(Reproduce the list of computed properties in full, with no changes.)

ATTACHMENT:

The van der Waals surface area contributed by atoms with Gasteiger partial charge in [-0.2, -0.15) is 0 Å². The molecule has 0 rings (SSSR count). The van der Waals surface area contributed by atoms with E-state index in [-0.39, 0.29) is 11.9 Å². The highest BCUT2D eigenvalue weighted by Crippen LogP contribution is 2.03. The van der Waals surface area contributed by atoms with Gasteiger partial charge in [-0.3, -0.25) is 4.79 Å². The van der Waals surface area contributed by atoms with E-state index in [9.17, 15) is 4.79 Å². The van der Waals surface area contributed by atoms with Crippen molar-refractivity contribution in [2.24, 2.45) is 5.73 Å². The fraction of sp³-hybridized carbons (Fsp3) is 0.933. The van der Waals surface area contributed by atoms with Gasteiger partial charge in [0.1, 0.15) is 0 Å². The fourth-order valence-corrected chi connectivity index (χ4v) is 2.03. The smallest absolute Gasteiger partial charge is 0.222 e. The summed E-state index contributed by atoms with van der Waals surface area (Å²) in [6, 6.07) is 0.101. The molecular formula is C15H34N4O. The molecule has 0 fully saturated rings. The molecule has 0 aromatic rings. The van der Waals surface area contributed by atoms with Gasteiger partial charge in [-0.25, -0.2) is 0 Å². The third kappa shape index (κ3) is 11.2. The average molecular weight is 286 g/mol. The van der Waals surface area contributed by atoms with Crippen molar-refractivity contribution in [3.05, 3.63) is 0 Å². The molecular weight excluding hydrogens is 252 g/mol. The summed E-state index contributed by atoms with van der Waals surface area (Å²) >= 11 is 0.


The van der Waals surface area contributed by atoms with Gasteiger partial charge in [-0.2, -0.15) is 0 Å². The molecule has 0 rings (SSSR count). The van der Waals surface area contributed by atoms with E-state index in [-0.39, 0.29) is 11.9 Å². The highest BCUT2D eigenvalue weighted by Crippen LogP contribution is 2.03. The van der Waals surface area contributed by atoms with Gasteiger partial charge in [-0.3, -0.25) is 4.79 Å². The van der Waals surface area contributed by atoms with E-state index in [9.17, 15) is 4.79 Å². The van der Waals surface area contributed by atoms with Crippen molar-refractivity contribution in [2.24, 2.45) is 5.73 Å². The fraction of sp³-hybridized carbons (Fsp3) is 0.933. The van der Waals surface area contributed by atoms with Gasteiger partial charge in [0.1, 0.15) is 0 Å². The fourth-order valence-corrected chi connectivity index (χ4v) is 2.03. The smallest absolute Gasteiger partial charge is 0.222 e. The summed E-state index contributed by atoms with van der Waals surface area (Å²) in [6, 6.07) is 0.101. The molecular formula is C15H34N4O. The molecule has 0 fully saturated rings. The molecule has 0 aromatic rings. The van der Waals surface area contributed by atoms with Gasteiger partial charge in [-0.25, -0.2) is 0 Å². The third kappa shape index (κ3) is 11.2. The average molecular weight is 286 g/mol. The van der Waals surface area contributed by atoms with Crippen molar-refractivity contribution in [3.05, 3.63) is 0 Å². The molecular weight excluding hydrogens is 252 g/mol. The summed E-state index contributed by atoms with van der Waals surface area (Å²) >= 11 is 0.